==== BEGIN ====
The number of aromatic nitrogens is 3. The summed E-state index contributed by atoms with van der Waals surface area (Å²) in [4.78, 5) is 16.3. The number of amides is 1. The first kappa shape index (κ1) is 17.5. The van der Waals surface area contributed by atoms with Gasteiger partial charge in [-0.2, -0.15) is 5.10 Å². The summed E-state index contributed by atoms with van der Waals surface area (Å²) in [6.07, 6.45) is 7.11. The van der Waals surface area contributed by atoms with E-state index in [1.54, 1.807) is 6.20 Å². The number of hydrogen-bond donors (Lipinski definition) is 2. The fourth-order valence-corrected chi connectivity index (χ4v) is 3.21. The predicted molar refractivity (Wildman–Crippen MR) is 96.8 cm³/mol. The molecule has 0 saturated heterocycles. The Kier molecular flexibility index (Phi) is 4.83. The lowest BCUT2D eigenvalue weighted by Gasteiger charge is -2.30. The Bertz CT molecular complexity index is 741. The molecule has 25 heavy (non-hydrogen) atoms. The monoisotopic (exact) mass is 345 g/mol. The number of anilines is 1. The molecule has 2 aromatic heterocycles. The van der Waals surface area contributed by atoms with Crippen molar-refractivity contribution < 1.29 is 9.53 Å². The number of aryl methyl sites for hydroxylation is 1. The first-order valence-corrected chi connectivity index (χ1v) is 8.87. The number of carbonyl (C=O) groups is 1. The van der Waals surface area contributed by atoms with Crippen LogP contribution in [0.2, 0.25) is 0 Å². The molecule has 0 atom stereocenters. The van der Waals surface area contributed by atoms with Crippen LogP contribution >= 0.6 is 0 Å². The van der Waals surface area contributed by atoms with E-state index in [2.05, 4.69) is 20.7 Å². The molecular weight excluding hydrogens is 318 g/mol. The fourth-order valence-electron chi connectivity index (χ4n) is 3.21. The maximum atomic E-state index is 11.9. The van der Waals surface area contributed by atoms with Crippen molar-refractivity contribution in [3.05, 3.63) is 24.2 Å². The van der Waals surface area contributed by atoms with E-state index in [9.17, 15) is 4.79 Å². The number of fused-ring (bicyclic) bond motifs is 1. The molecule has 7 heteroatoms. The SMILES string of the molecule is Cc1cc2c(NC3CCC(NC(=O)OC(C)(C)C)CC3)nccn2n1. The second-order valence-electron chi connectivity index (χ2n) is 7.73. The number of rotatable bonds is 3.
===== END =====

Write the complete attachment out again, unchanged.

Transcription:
The number of aromatic nitrogens is 3. The summed E-state index contributed by atoms with van der Waals surface area (Å²) in [4.78, 5) is 16.3. The number of amides is 1. The first kappa shape index (κ1) is 17.5. The van der Waals surface area contributed by atoms with Gasteiger partial charge in [-0.2, -0.15) is 5.10 Å². The summed E-state index contributed by atoms with van der Waals surface area (Å²) in [6.07, 6.45) is 7.11. The van der Waals surface area contributed by atoms with E-state index in [1.54, 1.807) is 6.20 Å². The number of hydrogen-bond donors (Lipinski definition) is 2. The fourth-order valence-corrected chi connectivity index (χ4v) is 3.21. The predicted molar refractivity (Wildman–Crippen MR) is 96.8 cm³/mol. The molecule has 0 saturated heterocycles. The Kier molecular flexibility index (Phi) is 4.83. The lowest BCUT2D eigenvalue weighted by Gasteiger charge is -2.30. The Bertz CT molecular complexity index is 741. The molecule has 25 heavy (non-hydrogen) atoms. The monoisotopic (exact) mass is 345 g/mol. The number of anilines is 1. The molecule has 2 aromatic heterocycles. The van der Waals surface area contributed by atoms with Crippen molar-refractivity contribution < 1.29 is 9.53 Å². The number of aryl methyl sites for hydroxylation is 1. The first-order valence-corrected chi connectivity index (χ1v) is 8.87. The number of carbonyl (C=O) groups is 1. The van der Waals surface area contributed by atoms with Crippen LogP contribution in [0.2, 0.25) is 0 Å². The molecule has 0 atom stereocenters. The van der Waals surface area contributed by atoms with Crippen LogP contribution >= 0.6 is 0 Å². The van der Waals surface area contributed by atoms with E-state index in [2.05, 4.69) is 20.7 Å². The molecular weight excluding hydrogens is 318 g/mol. The fourth-order valence-electron chi connectivity index (χ4n) is 3.21. The maximum atomic E-state index is 11.9. The van der Waals surface area contributed by atoms with Crippen molar-refractivity contribution in [3.05, 3.63) is 24.2 Å². The van der Waals surface area contributed by atoms with E-state index in [9.17, 15) is 4.79 Å². The number of fused-ring (bicyclic) bond motifs is 1. The molecule has 7 heteroatoms. The SMILES string of the molecule is Cc1cc2c(NC3CCC(NC(=O)OC(C)(C)C)CC3)nccn2n1. The second-order valence-electron chi connectivity index (χ2n) is 7.73. The number of rotatable bonds is 3.